Early last year the FBI conducted a search of Melgen’s West Palm Beach offices. Agents carted away materials, but law enforcement officials have refused to say why. Authorities declined to comment on the open investigation.
Melgen’s lawyer said the doctor’s billing conformed with Medicare rules and is a reflection of high drug costs.
Overall, Medicare paid individual physicians nearly $64 billion in 2012.
AP picked the threshold of $3 million in payments for its analysis of individual doctors because that was the figure used by the Health and Human Services inspector general in an audit last year. The report recommended Medicare automatically scrutinize total billings above a set level.
Of the 344 top-paid doctors, 87 practice in Florida, a state known both for high Medicare spending and widespread fraud. Rounding out the top five states were California with 38 doctors in the top group, New Jersey with 27, Texas with 23, and New York with 18.
In the $3 million-plus club, 151 ophthalmologists — eye specialists — accounted for nearly $658 million in Medicare payments, leading other disciplines. Cancer doctors made up the next three specialty groups, accounting for a combined total of more than $477 million in payments.
The high number of ophthalmologists and cancer doctors in the top tier may reflect the expensive medications the doctors use to treat their patients.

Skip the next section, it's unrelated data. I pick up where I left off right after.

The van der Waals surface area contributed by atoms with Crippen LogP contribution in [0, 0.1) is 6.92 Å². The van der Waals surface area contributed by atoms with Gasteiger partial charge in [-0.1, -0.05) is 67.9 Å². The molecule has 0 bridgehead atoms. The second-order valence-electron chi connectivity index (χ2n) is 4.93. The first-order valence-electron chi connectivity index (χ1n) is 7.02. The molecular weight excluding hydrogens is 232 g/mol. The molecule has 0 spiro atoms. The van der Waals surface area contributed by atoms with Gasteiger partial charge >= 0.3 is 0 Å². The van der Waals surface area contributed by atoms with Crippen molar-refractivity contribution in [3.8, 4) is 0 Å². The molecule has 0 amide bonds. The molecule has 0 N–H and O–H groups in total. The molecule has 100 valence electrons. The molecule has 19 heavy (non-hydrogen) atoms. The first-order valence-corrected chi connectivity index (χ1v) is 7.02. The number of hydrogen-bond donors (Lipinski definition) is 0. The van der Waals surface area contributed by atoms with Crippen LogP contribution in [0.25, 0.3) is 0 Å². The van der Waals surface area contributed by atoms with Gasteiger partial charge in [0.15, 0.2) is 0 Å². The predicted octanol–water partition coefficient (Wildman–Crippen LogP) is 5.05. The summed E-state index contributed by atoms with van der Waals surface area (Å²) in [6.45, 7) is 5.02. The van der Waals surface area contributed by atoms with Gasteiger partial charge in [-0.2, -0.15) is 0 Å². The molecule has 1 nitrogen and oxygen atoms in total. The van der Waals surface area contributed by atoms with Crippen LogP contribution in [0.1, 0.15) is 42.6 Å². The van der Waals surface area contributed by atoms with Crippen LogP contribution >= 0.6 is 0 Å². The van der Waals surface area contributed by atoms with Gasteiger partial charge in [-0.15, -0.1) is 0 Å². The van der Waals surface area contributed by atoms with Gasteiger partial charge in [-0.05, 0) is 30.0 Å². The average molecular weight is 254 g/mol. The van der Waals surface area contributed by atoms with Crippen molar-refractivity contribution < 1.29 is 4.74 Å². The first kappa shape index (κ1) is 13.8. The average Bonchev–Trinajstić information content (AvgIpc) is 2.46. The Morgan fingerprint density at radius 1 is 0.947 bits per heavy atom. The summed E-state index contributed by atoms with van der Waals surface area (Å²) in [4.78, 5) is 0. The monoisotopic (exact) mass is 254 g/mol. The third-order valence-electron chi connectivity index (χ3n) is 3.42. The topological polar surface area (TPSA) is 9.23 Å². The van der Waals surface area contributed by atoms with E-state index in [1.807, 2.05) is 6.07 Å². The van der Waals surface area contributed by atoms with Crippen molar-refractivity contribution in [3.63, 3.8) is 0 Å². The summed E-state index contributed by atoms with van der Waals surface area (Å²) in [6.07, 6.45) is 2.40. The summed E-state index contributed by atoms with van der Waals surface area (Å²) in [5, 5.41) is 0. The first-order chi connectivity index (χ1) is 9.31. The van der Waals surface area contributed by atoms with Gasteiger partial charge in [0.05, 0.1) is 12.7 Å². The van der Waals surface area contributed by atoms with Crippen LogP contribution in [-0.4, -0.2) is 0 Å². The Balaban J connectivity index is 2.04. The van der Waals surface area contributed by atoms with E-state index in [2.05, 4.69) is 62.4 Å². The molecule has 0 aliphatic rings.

The Medicare claims database is considered the richest trove of information on doctors, surpassing what major insurance companies have in their files. Although Medicare is financed by taxpayers, the data have been off-limits to the public for decades. Physician organizations went to court in an effort to block its release, arguing it would amount to an invasion of doctors’ privacy.
Employers, insurers, consumer groups and media organizations pressed for release, arguing that the data could help guide patients to doctors who provide quality, cost-effective care. A federal judge last year lifted the main legal obstacle, and the Obama administration recently informed the AMA it would open the claims data.
Doctors’ decision-making patterns are of intense interest to researchers who study what drives health care costs. Physicians’ decisions about how to treat are critical.
The AMA, however, says the files may contain inaccurate information and, even if correct, do not provide meaningful insights into the quality of care.
Over time, as researchers learn to mine the Medicare information, it could change the way medicine is practiced in the U.S. Doctor ratings would be driven by hard data, like statistics on baseball players. Consumers could become better educated about the doctors in their communities.
For example, if your father is about to undergo heart bypass, you could find out how many operations his surgeon has done on Medicare patients in the past year. Research shows that for many procedures, patients are better off going to a surgeon who performs them frequently.
Medical practice would have to change to accommodate big data. Acting as intermediaries for employers and government programs, insurers could use the Medicare numbers to demand that low-performing doctors measure up.
Such oversight would probably accelerate trends toward large medical groups and doctors working as employees instead of in small practices.